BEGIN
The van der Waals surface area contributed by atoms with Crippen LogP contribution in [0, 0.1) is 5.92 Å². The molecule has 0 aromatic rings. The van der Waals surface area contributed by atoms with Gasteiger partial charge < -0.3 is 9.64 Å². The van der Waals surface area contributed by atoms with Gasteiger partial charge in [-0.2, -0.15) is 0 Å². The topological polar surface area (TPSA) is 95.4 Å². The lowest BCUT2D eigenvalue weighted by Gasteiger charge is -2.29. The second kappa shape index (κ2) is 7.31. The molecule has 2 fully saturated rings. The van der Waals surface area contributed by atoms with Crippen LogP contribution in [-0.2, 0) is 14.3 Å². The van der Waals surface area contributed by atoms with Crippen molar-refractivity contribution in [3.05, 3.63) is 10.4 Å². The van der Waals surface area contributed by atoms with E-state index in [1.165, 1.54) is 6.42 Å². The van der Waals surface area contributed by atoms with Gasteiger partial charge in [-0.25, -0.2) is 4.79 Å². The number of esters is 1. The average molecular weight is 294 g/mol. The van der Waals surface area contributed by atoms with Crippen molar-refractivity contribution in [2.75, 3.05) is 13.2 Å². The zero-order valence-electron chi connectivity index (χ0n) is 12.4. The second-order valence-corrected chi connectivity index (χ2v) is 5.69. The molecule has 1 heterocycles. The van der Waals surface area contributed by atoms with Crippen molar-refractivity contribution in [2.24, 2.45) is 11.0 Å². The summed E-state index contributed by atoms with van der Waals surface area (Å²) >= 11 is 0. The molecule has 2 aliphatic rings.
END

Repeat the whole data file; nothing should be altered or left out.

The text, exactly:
The van der Waals surface area contributed by atoms with Crippen LogP contribution in [0, 0.1) is 5.92 Å². The molecule has 0 aromatic rings. The van der Waals surface area contributed by atoms with Gasteiger partial charge < -0.3 is 9.64 Å². The van der Waals surface area contributed by atoms with Gasteiger partial charge in [-0.2, -0.15) is 0 Å². The topological polar surface area (TPSA) is 95.4 Å². The lowest BCUT2D eigenvalue weighted by Gasteiger charge is -2.29. The second kappa shape index (κ2) is 7.31. The molecule has 2 fully saturated rings. The van der Waals surface area contributed by atoms with Crippen LogP contribution in [-0.2, 0) is 14.3 Å². The van der Waals surface area contributed by atoms with Crippen molar-refractivity contribution in [3.05, 3.63) is 10.4 Å². The van der Waals surface area contributed by atoms with E-state index in [1.165, 1.54) is 6.42 Å². The van der Waals surface area contributed by atoms with Gasteiger partial charge in [-0.25, -0.2) is 4.79 Å². The number of esters is 1. The average molecular weight is 294 g/mol. The van der Waals surface area contributed by atoms with Crippen molar-refractivity contribution in [2.75, 3.05) is 13.2 Å². The zero-order valence-electron chi connectivity index (χ0n) is 12.4. The second-order valence-corrected chi connectivity index (χ2v) is 5.69. The molecule has 1 heterocycles. The van der Waals surface area contributed by atoms with Crippen molar-refractivity contribution in [2.24, 2.45) is 11.0 Å². The summed E-state index contributed by atoms with van der Waals surface area (Å²) >= 11 is 0. The molecule has 2 aliphatic rings.